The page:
By Tony Christian
A number of factors make the technical market an exciting area for investors. However, before we discuss those factors we should set the foundation for that discussion by defining the scope and the size of the technical applications market. The term technical applications covers a range of applications used by engineers and designers across all of the manufacturing industries—architecture, construction, utilities, and other sectors where computer-based design aids provide valuable, if not essential, capabilities. The range of applications includes computer-aided design, manufacturing, and engineering and product lifecycle management (PLM) in manufacturing industries; building information management (BIM) and mechanical, electrical, and plumbing engineering in architecture, technical, and construction (AEC); and geographic information systems for geospatial applications. There are also the applications such as visual effects used by creative professionals for industrial and other design tasks. In addition, the trend towards smart devices expands the scope of technical applications to include new areas, notably the tools used for software and semiconductor development.
The core technical applications market, including tools for lifecycle management of embedded software, is around $20 billion. On the following page, Figure 1 shows the year-on-year growth of the market worldwide since 2006.
The downturn in 2009 following the 2008 crash is clear, but since then the market has returned to consistent growth, although that growth has varied slightly by region. Figure 2 shows growth since 2008 by geography, and Figure 3 displays growth since 2008 by application segment.
A Good Investment Opportunity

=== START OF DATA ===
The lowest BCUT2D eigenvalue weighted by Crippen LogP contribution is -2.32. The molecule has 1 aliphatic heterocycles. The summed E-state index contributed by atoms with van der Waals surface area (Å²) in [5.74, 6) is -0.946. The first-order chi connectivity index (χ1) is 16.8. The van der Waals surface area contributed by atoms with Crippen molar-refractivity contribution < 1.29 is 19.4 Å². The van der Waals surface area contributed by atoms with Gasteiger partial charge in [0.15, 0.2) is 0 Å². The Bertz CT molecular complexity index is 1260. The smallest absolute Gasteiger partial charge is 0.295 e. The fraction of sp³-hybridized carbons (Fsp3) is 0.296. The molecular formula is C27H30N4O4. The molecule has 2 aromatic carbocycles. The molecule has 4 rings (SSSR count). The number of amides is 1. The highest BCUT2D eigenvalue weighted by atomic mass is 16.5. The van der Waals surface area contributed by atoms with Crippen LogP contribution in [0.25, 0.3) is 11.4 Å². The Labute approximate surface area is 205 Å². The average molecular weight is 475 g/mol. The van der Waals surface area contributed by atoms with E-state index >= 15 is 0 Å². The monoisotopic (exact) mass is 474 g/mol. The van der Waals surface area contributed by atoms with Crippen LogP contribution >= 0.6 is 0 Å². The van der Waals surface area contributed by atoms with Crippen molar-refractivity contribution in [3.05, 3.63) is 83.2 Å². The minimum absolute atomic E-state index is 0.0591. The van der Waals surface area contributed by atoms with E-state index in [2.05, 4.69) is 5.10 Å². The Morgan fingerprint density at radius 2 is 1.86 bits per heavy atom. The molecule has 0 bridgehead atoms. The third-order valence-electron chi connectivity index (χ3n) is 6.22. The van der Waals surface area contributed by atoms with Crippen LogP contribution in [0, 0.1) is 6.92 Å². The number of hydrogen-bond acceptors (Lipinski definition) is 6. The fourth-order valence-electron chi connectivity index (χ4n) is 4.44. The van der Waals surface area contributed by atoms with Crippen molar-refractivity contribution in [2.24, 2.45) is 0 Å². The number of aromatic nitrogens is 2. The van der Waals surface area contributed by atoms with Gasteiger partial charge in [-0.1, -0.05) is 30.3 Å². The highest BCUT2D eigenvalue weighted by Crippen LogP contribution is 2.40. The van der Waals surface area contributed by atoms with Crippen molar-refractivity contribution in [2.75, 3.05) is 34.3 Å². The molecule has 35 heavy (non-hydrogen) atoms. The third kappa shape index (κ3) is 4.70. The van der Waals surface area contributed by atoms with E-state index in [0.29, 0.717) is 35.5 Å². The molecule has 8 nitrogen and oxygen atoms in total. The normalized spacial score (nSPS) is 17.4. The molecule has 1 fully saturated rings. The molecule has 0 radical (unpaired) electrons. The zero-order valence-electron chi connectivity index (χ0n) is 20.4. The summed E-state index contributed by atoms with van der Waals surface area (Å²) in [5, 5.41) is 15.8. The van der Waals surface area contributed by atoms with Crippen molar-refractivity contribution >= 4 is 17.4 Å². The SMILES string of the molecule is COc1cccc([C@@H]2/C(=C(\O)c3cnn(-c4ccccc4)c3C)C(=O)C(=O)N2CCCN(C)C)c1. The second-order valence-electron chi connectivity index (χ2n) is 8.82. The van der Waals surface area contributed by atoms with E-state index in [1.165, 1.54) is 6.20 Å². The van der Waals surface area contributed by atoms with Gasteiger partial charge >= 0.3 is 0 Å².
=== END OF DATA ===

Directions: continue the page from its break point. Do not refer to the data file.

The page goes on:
From an investment point of view, two major factors make the technical software market attractive—growth and exit opportunity. A key attribute of technical applications that drives continued market growth is a strong case for adoption irrespective of the circumstances of the user organization, since the benefits range from reduced costs and streamlined product development processes to better designs, the ability handle more complex products, and integrated PLM. In addition, the market continues to grow in scope as technical applications are adopted in ever-increasing areas of activity. In manufacturing industries, from their origins in the product design and development phases of a product’s life, technical applications are being exploited right across the product lifecycle, supporting new ways of providing after-sale maintenance and support and closing the loop between innovation and field use. With the increasing use of smart networks for managing production and even in the design and development phases, they are used to support new collaborative approaches and processes. In the AEC industries, the growing use of BIM to integrate not only design but also facility operation across its lifetime is generating numerous new application and integration technology opportunities. This market dynamism, together with the nature and structure of the technical software market, means that excellent exit opportunities exist for the right business. The major players now primarily seek competitive advantage by breadth of integrated solution portfolio than by focused product capabilities. The sheer range and number of the applications required to achieve this makes it impossible for them to develop everything in house. Consequently, the recent history of the market has featured a string of strategic technology acquisitions by the dominant companies.